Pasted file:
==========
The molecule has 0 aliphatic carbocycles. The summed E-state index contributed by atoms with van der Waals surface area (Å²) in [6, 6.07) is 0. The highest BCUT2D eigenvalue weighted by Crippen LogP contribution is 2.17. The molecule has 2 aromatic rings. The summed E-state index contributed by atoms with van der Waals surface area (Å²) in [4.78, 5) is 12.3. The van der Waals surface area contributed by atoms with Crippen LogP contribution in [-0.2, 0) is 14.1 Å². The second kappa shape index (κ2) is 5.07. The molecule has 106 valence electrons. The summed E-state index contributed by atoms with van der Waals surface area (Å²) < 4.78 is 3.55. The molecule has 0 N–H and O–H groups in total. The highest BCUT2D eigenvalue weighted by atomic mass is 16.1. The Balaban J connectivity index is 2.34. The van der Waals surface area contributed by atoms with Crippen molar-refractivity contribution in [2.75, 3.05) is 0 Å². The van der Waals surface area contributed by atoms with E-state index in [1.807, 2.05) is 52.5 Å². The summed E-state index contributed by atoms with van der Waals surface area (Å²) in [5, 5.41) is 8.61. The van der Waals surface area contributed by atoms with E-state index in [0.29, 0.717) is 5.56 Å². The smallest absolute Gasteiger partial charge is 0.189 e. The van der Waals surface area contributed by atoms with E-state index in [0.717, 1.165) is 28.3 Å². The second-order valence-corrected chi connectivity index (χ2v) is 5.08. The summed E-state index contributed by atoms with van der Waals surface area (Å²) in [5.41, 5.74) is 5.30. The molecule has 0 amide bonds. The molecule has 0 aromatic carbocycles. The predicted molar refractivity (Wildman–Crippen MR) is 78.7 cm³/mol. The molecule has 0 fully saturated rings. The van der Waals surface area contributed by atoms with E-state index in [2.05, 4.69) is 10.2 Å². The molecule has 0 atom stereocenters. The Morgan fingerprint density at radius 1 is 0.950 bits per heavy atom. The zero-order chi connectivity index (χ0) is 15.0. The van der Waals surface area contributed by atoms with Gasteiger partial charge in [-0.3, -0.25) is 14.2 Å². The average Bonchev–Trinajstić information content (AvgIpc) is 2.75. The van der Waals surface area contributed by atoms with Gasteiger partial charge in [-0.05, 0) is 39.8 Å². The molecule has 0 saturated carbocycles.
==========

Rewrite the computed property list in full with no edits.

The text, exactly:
The molecule has 0 aliphatic carbocycles. The summed E-state index contributed by atoms with van der Waals surface area (Å²) in [6, 6.07) is 0. The highest BCUT2D eigenvalue weighted by Crippen LogP contribution is 2.17. The molecule has 2 aromatic rings. The summed E-state index contributed by atoms with van der Waals surface area (Å²) in [4.78, 5) is 12.3. The van der Waals surface area contributed by atoms with Crippen LogP contribution in [-0.2, 0) is 14.1 Å². The second kappa shape index (κ2) is 5.07. The molecule has 106 valence electrons. The summed E-state index contributed by atoms with van der Waals surface area (Å²) < 4.78 is 3.55. The molecule has 0 N–H and O–H groups in total. The highest BCUT2D eigenvalue weighted by atomic mass is 16.1. The Balaban J connectivity index is 2.34. The van der Waals surface area contributed by atoms with Crippen molar-refractivity contribution in [2.75, 3.05) is 0 Å². The van der Waals surface area contributed by atoms with E-state index in [1.807, 2.05) is 52.5 Å². The summed E-state index contributed by atoms with van der Waals surface area (Å²) in [5, 5.41) is 8.61. The van der Waals surface area contributed by atoms with E-state index in [0.29, 0.717) is 5.56 Å². The smallest absolute Gasteiger partial charge is 0.189 e. The van der Waals surface area contributed by atoms with E-state index in [0.717, 1.165) is 28.3 Å². The second-order valence-corrected chi connectivity index (χ2v) is 5.08. The summed E-state index contributed by atoms with van der Waals surface area (Å²) in [5.41, 5.74) is 5.30. The molecule has 0 amide bonds. The molecule has 0 aromatic carbocycles. The predicted molar refractivity (Wildman–Crippen MR) is 78.7 cm³/mol. The molecule has 0 fully saturated rings. The van der Waals surface area contributed by atoms with E-state index in [2.05, 4.69) is 10.2 Å². The molecule has 0 atom stereocenters. The Morgan fingerprint density at radius 1 is 0.950 bits per heavy atom. The zero-order chi connectivity index (χ0) is 15.0. The van der Waals surface area contributed by atoms with Gasteiger partial charge in [-0.3, -0.25) is 14.2 Å². The average Bonchev–Trinajstić information content (AvgIpc) is 2.75. The van der Waals surface area contributed by atoms with Gasteiger partial charge in [-0.05, 0) is 39.8 Å². The molecule has 0 saturated carbocycles.